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Charamba admits police had turned partisan

THE Zimbabwe Republic Police (ZRP) on Monday admitted that it had turned partisan and failed to professionally execute its duties during former President Robert Mugabe’s reign, but had now turned a new leaf.

National police spokesperson, Senior Assistant Commissioner Charity Charamba told journalists in Harare that they were now geared to carry out their mandate without fear or favour and stem political violence in the run-up to this year’s general elections.

“The police are no longer doing business as before, but in this new trajectory, police officers have given guidelines. Some of them were not doing their work properly and they are now doing it properly and they will definitely ensure that all cases (of political violence) that have been reported will be investigated accordingly,” she said.

“I am saying this time around, the leadership has made it very clear that it is no longer business as usual and all police commanders were addressed and people are working towards achieving results – to show that police will be conducting their business in a different way and I am sure you have not seen this before – it shows we are doing our business in a different way.”

Opposition political parties have in the past accused the police of being partisan, arresting violence victims and allowing Zanu PF torture bases in rural areas to thrive, especially in 2008 with alleged Zanu PF perpetrators of violence going scot free.

Charamba said all criminal cases will now be dealt with without discrimination or bias to any political party unlike in the past.

“When I say all cases, I mean all cases irrespective of your political party, skin colour or whether you are female of male; these cases are going to be dealt with and believe me you are going to be seeing this you cannot compare right now … give us time and you will see how we will act,” she said.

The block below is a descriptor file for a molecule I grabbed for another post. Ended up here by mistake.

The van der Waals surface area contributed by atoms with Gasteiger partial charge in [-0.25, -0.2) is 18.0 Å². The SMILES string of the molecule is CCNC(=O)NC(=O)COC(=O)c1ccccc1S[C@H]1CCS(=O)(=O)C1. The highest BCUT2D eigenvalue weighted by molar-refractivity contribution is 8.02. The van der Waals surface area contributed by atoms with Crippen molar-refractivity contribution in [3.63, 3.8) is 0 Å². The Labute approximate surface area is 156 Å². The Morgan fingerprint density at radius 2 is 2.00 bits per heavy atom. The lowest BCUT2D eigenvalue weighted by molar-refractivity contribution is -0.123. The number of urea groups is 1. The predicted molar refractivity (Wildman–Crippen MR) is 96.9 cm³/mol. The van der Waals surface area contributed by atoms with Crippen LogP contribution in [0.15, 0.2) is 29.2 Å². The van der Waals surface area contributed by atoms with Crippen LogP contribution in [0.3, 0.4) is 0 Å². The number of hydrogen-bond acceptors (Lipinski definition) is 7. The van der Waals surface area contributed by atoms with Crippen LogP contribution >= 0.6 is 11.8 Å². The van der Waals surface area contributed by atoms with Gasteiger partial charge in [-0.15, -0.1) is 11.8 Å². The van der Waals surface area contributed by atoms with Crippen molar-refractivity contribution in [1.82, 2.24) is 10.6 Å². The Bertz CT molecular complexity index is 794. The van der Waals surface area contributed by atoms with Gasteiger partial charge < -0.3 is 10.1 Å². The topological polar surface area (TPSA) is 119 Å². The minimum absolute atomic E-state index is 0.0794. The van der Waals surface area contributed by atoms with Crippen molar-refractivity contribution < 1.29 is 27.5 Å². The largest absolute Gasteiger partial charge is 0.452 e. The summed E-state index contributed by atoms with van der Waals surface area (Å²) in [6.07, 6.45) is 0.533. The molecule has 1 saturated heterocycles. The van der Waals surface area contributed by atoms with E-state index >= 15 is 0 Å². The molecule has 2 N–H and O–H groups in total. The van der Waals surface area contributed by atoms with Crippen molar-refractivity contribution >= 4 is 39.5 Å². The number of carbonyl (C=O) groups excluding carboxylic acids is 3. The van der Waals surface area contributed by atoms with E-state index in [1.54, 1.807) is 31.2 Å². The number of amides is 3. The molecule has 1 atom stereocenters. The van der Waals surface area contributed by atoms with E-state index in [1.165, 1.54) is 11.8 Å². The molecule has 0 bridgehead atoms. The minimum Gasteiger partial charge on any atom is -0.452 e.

Speaking at the same occasion, Senior Assistant Commissioner Erasmus Makodza, who heads a new unit dealing with cases of political violence said: “Any form of violence, threats of harassment of voters or rival contenders will certainly be dealt with in terms of the country’s law. Adequate security provisions have been put in place by the police to ensure primary and harmonised elections are held in a peaceful environment.”

Makodza added that special courts would be set up to ensure the speedy prosecution of politically-motivated crimes with convicts facing a mandatory 10-year jail sentence.

“The following intimidatory practices which are prohibited under the Electoral Act will not be tolerated, inflicting or threatening bodily injury upon a person, withholding or threatening to withhold from a person or persons assistance or benefit to which that person is legally entitled to,” he said.


Gary Murambiwa
the authorGary Murambiwa